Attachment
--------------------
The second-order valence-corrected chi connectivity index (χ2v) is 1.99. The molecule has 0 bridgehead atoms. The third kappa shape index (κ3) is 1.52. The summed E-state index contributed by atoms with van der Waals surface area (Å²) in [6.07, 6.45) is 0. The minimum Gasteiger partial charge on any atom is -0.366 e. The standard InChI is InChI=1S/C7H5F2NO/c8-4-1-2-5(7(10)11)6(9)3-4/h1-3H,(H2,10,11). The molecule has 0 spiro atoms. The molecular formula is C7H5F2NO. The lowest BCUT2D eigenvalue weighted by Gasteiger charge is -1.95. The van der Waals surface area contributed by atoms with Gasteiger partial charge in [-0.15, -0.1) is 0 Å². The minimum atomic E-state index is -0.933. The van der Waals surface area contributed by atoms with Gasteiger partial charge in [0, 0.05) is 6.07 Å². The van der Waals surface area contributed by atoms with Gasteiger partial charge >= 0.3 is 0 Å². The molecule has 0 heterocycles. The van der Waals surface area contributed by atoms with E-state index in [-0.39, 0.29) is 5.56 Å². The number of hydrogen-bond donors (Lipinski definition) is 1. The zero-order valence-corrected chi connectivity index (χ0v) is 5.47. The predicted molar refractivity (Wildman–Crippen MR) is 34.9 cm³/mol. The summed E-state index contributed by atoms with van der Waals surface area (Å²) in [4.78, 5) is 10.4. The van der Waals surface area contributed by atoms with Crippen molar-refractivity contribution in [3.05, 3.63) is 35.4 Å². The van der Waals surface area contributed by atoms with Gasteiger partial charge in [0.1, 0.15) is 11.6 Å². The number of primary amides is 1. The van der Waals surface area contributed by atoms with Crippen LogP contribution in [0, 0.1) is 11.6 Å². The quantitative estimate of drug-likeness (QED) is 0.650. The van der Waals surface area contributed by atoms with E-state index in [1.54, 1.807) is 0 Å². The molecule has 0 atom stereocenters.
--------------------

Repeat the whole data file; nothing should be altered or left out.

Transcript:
The second-order valence-corrected chi connectivity index (χ2v) is 1.99. The molecule has 0 bridgehead atoms. The third kappa shape index (κ3) is 1.52. The summed E-state index contributed by atoms with van der Waals surface area (Å²) in [6.07, 6.45) is 0. The minimum Gasteiger partial charge on any atom is -0.366 e. The standard InChI is InChI=1S/C7H5F2NO/c8-4-1-2-5(7(10)11)6(9)3-4/h1-3H,(H2,10,11). The molecule has 0 spiro atoms. The molecular formula is C7H5F2NO. The lowest BCUT2D eigenvalue weighted by Gasteiger charge is -1.95. The van der Waals surface area contributed by atoms with Gasteiger partial charge in [-0.15, -0.1) is 0 Å². The minimum atomic E-state index is -0.933. The van der Waals surface area contributed by atoms with Gasteiger partial charge in [0, 0.05) is 6.07 Å². The van der Waals surface area contributed by atoms with Gasteiger partial charge >= 0.3 is 0 Å². The molecule has 0 heterocycles. The van der Waals surface area contributed by atoms with E-state index in [-0.39, 0.29) is 5.56 Å². The number of hydrogen-bond donors (Lipinski definition) is 1. The zero-order valence-corrected chi connectivity index (χ0v) is 5.47. The predicted molar refractivity (Wildman–Crippen MR) is 34.9 cm³/mol. The summed E-state index contributed by atoms with van der Waals surface area (Å²) in [4.78, 5) is 10.4. The van der Waals surface area contributed by atoms with Crippen molar-refractivity contribution in [3.05, 3.63) is 35.4 Å². The van der Waals surface area contributed by atoms with Gasteiger partial charge in [0.1, 0.15) is 11.6 Å². The number of primary amides is 1. The van der Waals surface area contributed by atoms with Crippen LogP contribution in [0, 0.1) is 11.6 Å². The quantitative estimate of drug-likeness (QED) is 0.650. The van der Waals surface area contributed by atoms with E-state index in [1.54, 1.807) is 0 Å². The molecule has 0 atom stereocenters.